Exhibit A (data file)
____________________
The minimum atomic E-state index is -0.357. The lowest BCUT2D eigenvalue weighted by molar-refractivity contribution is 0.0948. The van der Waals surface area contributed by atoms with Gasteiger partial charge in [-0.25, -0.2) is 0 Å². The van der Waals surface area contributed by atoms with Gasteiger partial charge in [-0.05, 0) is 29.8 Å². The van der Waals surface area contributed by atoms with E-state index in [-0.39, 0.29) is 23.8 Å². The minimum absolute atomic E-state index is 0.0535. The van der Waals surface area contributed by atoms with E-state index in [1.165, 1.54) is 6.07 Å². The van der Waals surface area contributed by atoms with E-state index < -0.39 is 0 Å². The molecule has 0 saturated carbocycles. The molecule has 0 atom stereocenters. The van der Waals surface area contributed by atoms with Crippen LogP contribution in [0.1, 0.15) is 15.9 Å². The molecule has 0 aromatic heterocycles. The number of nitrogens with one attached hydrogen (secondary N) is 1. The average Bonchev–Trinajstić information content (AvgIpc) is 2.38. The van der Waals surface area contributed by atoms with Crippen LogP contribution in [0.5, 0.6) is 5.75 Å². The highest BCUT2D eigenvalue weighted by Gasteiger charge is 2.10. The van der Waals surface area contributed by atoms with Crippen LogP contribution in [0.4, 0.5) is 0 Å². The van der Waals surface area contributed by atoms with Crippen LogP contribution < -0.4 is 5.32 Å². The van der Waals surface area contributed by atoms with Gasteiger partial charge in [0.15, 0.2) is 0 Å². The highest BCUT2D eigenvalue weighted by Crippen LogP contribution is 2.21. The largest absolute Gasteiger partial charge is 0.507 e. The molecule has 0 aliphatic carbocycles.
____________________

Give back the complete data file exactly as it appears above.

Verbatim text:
The minimum atomic E-state index is -0.357. The lowest BCUT2D eigenvalue weighted by molar-refractivity contribution is 0.0948. The van der Waals surface area contributed by atoms with Gasteiger partial charge in [-0.25, -0.2) is 0 Å². The van der Waals surface area contributed by atoms with Gasteiger partial charge in [-0.05, 0) is 29.8 Å². The van der Waals surface area contributed by atoms with E-state index in [-0.39, 0.29) is 23.8 Å². The minimum absolute atomic E-state index is 0.0535. The van der Waals surface area contributed by atoms with E-state index in [1.165, 1.54) is 6.07 Å². The van der Waals surface area contributed by atoms with E-state index < -0.39 is 0 Å². The molecule has 0 saturated carbocycles. The molecule has 0 atom stereocenters. The van der Waals surface area contributed by atoms with Crippen LogP contribution in [0.1, 0.15) is 15.9 Å². The molecule has 0 aromatic heterocycles. The number of nitrogens with one attached hydrogen (secondary N) is 1. The average Bonchev–Trinajstić information content (AvgIpc) is 2.38. The van der Waals surface area contributed by atoms with Crippen LogP contribution in [0.5, 0.6) is 5.75 Å². The highest BCUT2D eigenvalue weighted by Gasteiger charge is 2.10. The van der Waals surface area contributed by atoms with Crippen LogP contribution in [0.4, 0.5) is 0 Å². The van der Waals surface area contributed by atoms with Crippen LogP contribution < -0.4 is 5.32 Å². The van der Waals surface area contributed by atoms with Gasteiger partial charge in [0.15, 0.2) is 0 Å². The highest BCUT2D eigenvalue weighted by Crippen LogP contribution is 2.21. The largest absolute Gasteiger partial charge is 0.507 e. The molecule has 0 aliphatic carbocycles.